SALMON RODS

Salmon rods may be divided into two main types—spinning rods (sometimes known as bait casting rods) and fly rods.

Spinning rods

Spinning rods, the kind more widely used for salmon fishing, are usually 810ft in length. For rivers requiring the use of heavy baits and lines with high b.s., that is, over 15 lb, a doublehanded rod of 9}10ft, used with a multiplier reel, is the best type. This combination gives good control of the bait and will handle big fish in the larger, stronger rivers such as the Hampshire Avon and the Wye. It is also suitable for fishing with a prawn bait. Smaller rivers, where lighter lines and bait may be used, call for a shorter rod, 8|9ft long, used with a fixedspool or multiplier style reel. Line of 1015 lb and casting weight of up to loz are suited to use with this combination. This outfit can be used for worming for salmon, although a longer rod is probably preferable with this technique.

Ideally, a salmon spinning rod is strong, with a mediumtostiff action. The through action favoured in the past to assist in avoiding casting problems. Such as overruns by the multiplier reel, is no longer essential as reel design has improved. The newer kind of action is preferable, even for use with the multiplier.

Twopiece construction, with glass spigot joints in the case of carbonfibre and tubular glass, is standard in salmon spinning rods. Handles are usually of cork, with either sliding fittings or a fixed screw winch fitting to hold the reel. Stainless steel rod rings are the most commonly used. These have a hard chrome finish to withstand wear from the line. The rod should have enough rings to ensure that the strain on the line is evenly distributed along the rod’s length. On rods used with the multiplier style of reel, which sits on top, the rings need to be carefully positioned so as to avoid any contact between the line and rod.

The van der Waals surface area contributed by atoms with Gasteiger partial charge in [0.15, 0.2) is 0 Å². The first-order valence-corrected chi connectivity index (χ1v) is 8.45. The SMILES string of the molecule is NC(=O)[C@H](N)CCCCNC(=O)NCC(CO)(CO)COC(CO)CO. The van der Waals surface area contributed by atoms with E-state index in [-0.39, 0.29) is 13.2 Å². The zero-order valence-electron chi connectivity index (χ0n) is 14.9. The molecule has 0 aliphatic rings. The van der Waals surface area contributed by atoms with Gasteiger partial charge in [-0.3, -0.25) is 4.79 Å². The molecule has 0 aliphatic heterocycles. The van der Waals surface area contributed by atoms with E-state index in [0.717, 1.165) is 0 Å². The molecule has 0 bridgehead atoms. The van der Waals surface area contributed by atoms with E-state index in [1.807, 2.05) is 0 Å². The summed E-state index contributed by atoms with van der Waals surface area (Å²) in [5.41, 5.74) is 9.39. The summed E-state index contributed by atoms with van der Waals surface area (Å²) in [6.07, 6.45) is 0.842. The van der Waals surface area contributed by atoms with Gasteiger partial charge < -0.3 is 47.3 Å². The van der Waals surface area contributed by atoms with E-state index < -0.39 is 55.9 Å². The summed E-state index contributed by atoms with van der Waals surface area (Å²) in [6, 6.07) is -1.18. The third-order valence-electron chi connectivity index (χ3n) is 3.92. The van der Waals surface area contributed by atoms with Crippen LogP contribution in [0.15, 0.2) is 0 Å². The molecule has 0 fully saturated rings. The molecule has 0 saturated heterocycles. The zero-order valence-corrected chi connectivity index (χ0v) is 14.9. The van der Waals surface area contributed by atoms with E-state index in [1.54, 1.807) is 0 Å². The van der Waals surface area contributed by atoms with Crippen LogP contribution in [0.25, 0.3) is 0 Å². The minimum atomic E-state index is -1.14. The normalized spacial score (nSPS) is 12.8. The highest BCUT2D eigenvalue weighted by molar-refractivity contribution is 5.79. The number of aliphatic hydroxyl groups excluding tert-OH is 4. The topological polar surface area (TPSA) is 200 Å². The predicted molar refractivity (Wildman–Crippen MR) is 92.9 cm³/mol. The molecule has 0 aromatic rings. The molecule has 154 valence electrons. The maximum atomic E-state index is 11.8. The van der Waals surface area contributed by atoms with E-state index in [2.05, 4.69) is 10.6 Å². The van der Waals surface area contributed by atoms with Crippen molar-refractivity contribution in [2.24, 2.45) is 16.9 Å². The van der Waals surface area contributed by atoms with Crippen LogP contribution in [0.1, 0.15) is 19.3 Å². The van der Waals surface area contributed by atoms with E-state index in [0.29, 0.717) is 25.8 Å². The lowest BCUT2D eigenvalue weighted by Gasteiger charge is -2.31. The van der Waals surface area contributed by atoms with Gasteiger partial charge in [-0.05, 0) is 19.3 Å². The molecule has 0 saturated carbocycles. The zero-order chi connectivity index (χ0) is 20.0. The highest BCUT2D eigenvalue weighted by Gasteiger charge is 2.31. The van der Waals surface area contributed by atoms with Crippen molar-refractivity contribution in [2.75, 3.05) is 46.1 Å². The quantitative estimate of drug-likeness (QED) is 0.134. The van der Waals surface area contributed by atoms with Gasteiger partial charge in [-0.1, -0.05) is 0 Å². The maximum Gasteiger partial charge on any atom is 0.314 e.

Fly rods

Salmon fly rods are designed for use by one or two hands, according to the style of casting employed. The doublehanded variety are usually 1214ft long, certainly over 11ft. The ideal length for an allround rod is 12}13ft, and this, coupled with a double tapered size 9 line, is suitable for fishing most of the salmon waters in this country.

The modern carbonfibre fly rods, although still expensive, have several advantages and are increasingly popular. Apart from casting as well as a top quality built cane model, they have the valuable assets of lightness and strength, and so may be used, where necessary, in greater lengths without any strain on the angler. Their small diameter is a great advantage in windy conditions, where built cane would offer more wind resistance.

Rod materials

However, the most common material for salmon rods is tubular glass for, apart from giving a serviceable rod, it is much cheaper than either carbonfibre or built cane. Although heavier than carbonfibre, the tubular glass rod has the advantage of lightness over the built cane variety. A 12}13ft model makes a good allround rod for most types of salmon fly fishing and will control the largest fish.

Singlehanded fly rods of 9}ft or longer are suited to fishing for salmon in small to medium sized rivers, where smaller flies are used. They should not be used, though, to lift long lines, as this subjects them, and the angler’s arm, to considerable strain. Fishing in these conditions requires a light, 10ft rod of carbonfibre, tubular glass or built cane, equipped with a double tapered line, size 7, on a reel large enough to take 100 yards of 15 lb b.s. Backing line. This outfit should prove adequate for the salmon encountered in the smaller waters.

Action

Most salmon fly rods today have an action that may be felt right through from the heavy tip to the butt. A tip with this fairly rigid action is required because of the need to ‘mend’ the line or straighten it out. This need arises when the strength of the current varies at different points across the stream and the line is pulled into a bow shape as it is carried downstream. This in turn carries the fly back across the flow at an unnatural angle, making it unacceptable to the salmon.

Sorry, comments are closed for this post.